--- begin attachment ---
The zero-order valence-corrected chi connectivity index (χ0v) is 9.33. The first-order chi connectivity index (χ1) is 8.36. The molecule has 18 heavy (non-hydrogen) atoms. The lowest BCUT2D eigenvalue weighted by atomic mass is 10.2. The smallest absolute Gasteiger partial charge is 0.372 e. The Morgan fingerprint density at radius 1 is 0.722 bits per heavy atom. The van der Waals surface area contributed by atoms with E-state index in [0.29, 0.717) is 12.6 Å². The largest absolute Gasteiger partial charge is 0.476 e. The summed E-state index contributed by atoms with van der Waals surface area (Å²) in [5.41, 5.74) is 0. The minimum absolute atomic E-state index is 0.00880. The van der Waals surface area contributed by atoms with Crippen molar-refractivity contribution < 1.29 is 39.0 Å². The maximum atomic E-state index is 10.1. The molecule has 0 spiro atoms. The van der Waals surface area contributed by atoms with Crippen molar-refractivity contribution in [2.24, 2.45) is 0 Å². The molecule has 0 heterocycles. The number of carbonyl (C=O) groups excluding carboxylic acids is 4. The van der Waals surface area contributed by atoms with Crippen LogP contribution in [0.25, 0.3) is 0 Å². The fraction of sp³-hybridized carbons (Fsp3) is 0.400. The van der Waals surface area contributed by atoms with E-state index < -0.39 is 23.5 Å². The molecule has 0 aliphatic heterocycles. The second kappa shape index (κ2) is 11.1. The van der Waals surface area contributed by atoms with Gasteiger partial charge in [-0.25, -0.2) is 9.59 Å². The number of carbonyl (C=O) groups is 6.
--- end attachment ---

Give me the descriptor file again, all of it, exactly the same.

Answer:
The zero-order valence-corrected chi connectivity index (χ0v) is 9.33. The first-order chi connectivity index (χ1) is 8.36. The molecule has 18 heavy (non-hydrogen) atoms. The lowest BCUT2D eigenvalue weighted by atomic mass is 10.2. The smallest absolute Gasteiger partial charge is 0.372 e. The Morgan fingerprint density at radius 1 is 0.722 bits per heavy atom. The van der Waals surface area contributed by atoms with E-state index in [0.29, 0.717) is 12.6 Å². The largest absolute Gasteiger partial charge is 0.476 e. The summed E-state index contributed by atoms with van der Waals surface area (Å²) in [5.41, 5.74) is 0. The minimum absolute atomic E-state index is 0.00880. The van der Waals surface area contributed by atoms with Crippen molar-refractivity contribution < 1.29 is 39.0 Å². The maximum atomic E-state index is 10.1. The molecule has 0 spiro atoms. The van der Waals surface area contributed by atoms with Crippen molar-refractivity contribution in [2.24, 2.45) is 0 Å². The molecule has 0 heterocycles. The number of carbonyl (C=O) groups excluding carboxylic acids is 4. The van der Waals surface area contributed by atoms with Crippen LogP contribution in [0.25, 0.3) is 0 Å². The fraction of sp³-hybridized carbons (Fsp3) is 0.400. The van der Waals surface area contributed by atoms with E-state index < -0.39 is 23.5 Å². The molecule has 0 aliphatic heterocycles. The second kappa shape index (κ2) is 11.1. The van der Waals surface area contributed by atoms with Gasteiger partial charge in [-0.25, -0.2) is 9.59 Å². The number of carbonyl (C=O) groups is 6.